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Review, Feb/22: Efficacy & safety of Z-drugs for insomnia in seniors


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The full title of this Austrian study is "Efficacy and safety of Z-substances in the management of insomnia in older adults: a systematic review for the development of recommendations to reduce potentially inappropriate prescribing".

 

https://pubmed.ncbi.nlm.nih.gov/35100976/

 

Abstract

 

Background: Z-drugs are usually prescribed as first line pharmacological therapy for insomnia. However, the benefits and risks of Z-drugs may differ for older adults. This systematic review investigated the available evidence on the efficacy and safety of Z-drugs in the management of insomnia in older adults.

 

Methods: The Cochrane database of Systematic Reviews, the Cochrane Central Register of Controlled Trials, PubMed/MEDLINE and EMBASE were searched for systematic reviews, meta-analyses, controlled interventional and observational studies using a pre-formulated search term. The target population was older adults (≥65 years old) with insomnia. Studies were included if they reported efficacy and/or safety outcomes of the use of Z-drugs for the management of insomnia compared to placebo, usual or no treatment, or other pharmacological agents.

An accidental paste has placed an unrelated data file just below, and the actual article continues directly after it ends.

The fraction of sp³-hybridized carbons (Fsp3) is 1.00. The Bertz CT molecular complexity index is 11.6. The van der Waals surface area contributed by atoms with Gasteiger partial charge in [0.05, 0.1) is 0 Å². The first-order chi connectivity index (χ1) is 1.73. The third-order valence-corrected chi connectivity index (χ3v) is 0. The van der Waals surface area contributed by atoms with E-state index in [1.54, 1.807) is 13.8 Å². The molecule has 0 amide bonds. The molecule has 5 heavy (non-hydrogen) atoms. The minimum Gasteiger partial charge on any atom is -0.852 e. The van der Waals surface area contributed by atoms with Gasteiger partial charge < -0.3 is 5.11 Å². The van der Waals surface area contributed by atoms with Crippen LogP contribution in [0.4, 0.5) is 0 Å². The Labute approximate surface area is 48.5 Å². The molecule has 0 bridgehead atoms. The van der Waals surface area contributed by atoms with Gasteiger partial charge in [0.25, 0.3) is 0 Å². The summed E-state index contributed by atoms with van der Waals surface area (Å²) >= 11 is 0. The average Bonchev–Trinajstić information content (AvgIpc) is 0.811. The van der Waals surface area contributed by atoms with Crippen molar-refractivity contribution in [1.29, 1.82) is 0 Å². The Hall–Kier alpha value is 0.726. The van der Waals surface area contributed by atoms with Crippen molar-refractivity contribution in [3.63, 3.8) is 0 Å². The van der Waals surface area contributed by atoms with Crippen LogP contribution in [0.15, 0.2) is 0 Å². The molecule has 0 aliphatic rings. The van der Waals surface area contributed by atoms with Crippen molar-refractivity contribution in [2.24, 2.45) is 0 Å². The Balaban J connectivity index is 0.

Results: Eighteen studies were included (8 interventional and 10 observational studies). In short-term interventional studies, Z-drugs were similarly or better efficacious in improving both sleep and daytime parameters than placebo or other pharmacological treatments, while showing good results on measures of safety. However, in longer-term observational studies, Z-drugs significantly increased the risk for falls and fractures in comparison to no treatment or melatonin agonists.

 

Conclusions: Analyzing the evidence from short-term interventional studies, Z-drugs appear effective and safe for treatment of insomnia in older adults, but they may have unfavorable side effects when used for longer periods of time. We, therefore, recommend discontinuing Z-drugs, principally because of the high risk for falls and fractures. Nonetheless, quality and quantity of evidence are low. Due to the scarcity of data, especially concerning drug dependence after longer periods of treatment and due to the significantly increased risk for falls and fractures, further studies are needed to evaluate the benefit-risk profile of Z-drugs use in older patients, particularly for long-term use.

 

 

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